Tag Archives: freelance help

Freelancing In Crowded Markets

Joe Wallace Freelance Social MediaWhere I live in Chicago, there are record stores in practically every neighborhood. I can count ten that I go to on a regular basis from my local shop (the venerable Laurie’s Planet of Sound in Lincoln Square) to places wayyyyy out in the western suburbs. You might think this makes for a very tough market for record sellers to thrive in, and you’d be right. I myself sell vinyl records, but taking one look at the already-crowded landscape several years ago, I decided a storefront was a scary and probably ill-advised investment.

Instead I sell online and at conventions. My choices on where and when to market myself have kept me in business, however part-time, for many years. And that’s something I learned from being a freelance writer. Choosing where, when, and how to offer things in a crowded market isn’t something I was born with, I had to learn over the course of my career. And sometimes that learning was painful.

For a while, I struggled as a freelancer to make ends meet, and found a “secret” place to land gigs and pay the bills–creative temp agencies. But while the money was very good and the people I worked for equally so, I learned that I wasn’t that happy temping, even as a writer. Long-term clients and short term gigs are what I’m all about, but a good number of the creative temp jobs offered to me required on-site work, often out in those far-flung Chicago burbs where some of my favorite record shops are.

I found myself fretting over wasted time spent in traffic–time I easily could have spent actually working instead of driving–and dreading those rush hour commutes every bit as much as I dreaded not paying the bills. In the end, I ditched the temp work and found more long-term clients on my own. I work for plenty of people I have never met face-to-face, and the entire process is far more efficient when I’m not wasting two hours or more of my day behind the wheel waiting for the lights to change.

Finding the work in crowded markets isn’t easy–I’ve had to get very creative about the types of writing and social media work I can do. I realized I had areas of interest that hadn’t been mined to death in the freelance world and I started moving toward writing about them. I also found there are some topics that I have a unique perspective on due to experience and am very qualified to write about, and a great deal of my work lately is informed by those experiences and skill sets.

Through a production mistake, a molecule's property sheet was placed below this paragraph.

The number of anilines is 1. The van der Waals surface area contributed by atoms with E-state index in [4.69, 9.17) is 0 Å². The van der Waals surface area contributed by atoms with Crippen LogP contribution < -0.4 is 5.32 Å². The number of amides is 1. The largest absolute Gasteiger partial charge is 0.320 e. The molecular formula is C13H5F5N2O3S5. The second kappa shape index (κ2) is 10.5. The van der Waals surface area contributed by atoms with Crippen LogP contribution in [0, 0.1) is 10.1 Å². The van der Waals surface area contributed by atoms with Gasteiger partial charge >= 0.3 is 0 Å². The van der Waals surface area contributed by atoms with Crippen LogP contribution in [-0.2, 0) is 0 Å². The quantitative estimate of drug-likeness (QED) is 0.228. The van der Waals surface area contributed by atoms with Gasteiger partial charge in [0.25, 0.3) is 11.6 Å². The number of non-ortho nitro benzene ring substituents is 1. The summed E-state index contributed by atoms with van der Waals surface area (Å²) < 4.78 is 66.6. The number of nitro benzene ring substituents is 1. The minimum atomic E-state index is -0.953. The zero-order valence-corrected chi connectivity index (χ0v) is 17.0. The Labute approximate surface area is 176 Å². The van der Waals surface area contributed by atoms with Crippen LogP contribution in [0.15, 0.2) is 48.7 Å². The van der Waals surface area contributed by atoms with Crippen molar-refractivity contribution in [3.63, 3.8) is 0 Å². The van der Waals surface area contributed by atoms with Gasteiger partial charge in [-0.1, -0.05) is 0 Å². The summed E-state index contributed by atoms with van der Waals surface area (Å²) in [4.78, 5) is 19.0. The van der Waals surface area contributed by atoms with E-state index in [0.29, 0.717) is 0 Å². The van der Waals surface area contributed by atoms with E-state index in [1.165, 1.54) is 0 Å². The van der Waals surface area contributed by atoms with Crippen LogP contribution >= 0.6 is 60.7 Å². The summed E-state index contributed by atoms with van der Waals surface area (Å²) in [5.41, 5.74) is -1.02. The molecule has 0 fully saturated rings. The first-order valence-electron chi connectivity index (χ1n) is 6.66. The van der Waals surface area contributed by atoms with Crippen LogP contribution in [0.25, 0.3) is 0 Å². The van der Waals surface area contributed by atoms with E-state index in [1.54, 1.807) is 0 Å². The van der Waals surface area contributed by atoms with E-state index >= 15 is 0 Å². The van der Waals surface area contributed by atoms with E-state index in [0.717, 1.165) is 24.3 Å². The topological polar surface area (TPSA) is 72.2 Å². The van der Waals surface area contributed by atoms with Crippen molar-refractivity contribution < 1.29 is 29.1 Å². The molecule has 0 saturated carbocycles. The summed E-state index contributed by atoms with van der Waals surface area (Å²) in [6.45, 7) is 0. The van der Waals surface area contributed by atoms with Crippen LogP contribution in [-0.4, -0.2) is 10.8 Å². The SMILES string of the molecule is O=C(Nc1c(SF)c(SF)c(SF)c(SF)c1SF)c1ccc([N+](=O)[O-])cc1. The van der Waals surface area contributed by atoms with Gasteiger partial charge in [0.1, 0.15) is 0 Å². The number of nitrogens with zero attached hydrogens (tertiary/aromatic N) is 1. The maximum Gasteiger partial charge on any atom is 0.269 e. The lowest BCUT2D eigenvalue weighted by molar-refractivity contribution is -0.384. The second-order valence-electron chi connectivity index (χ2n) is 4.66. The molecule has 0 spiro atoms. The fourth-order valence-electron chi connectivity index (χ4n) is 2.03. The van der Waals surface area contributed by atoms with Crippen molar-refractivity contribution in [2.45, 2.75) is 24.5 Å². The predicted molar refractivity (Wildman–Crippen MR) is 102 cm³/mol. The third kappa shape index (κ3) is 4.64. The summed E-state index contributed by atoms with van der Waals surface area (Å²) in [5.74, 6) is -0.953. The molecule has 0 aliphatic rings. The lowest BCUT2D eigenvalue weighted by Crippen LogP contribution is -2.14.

Mining my own experiences for freelance opportunities is one of the best things I ever did–looking inward to find my own expertise instead of trying to find editors willing to publish my work in other areas, hoping I might be able to tap into something I’m less experienced with has worked better for me over the long haul. For some, the opposite winds up being true. Which one are you?

–Joe Wallace

Freelance Advice For Newcomers

This YouTube video, posted by the folks behind LockerGnome.com, is not for anyone currently working as a freelancer. But I refer you to it anyway because we ALL get questions from people who want to–or THINK they want to–become one of us. How many times have you wanted to refer someone to a specific resource or link that could answer some of the basic questions that we’ve all answered 100 times or more?

This video is a great reference primer for people on the outside looking into the freelance world. Bookmark this, send it on to your friends who keep asking you about the freelance life, and save yourself some breath. Admittedly, there is a bit too much self-promotion about LockerGnome for some tastes, but the value of this clip for freelance outsiders can’t be underestimated:

A Mini-Freelance Epidemic?

Joe Wallace Turntabling Rare RecordsA lot of freelancers I know are having a bit of an identity crisis at the moment. Some of them wouldn’t describe it quite like that, but I find it very interesting that some of the best ones I know are branching out into new territory, taking chances on new types of work, and generally mutating themselves into something rather different than what they started off to become.

One freelancer made the jump into racy fiction–a big switch from the comparatively dry, totally fact-based work she had been doing prior to adding a bit of steaminess to her repertoire. Another freelancer I know has taken up painting. And then there’s my own turn as a vinyl seller, DJ, and multi-media junkie. Is this an identity crisis, or simply diversifying?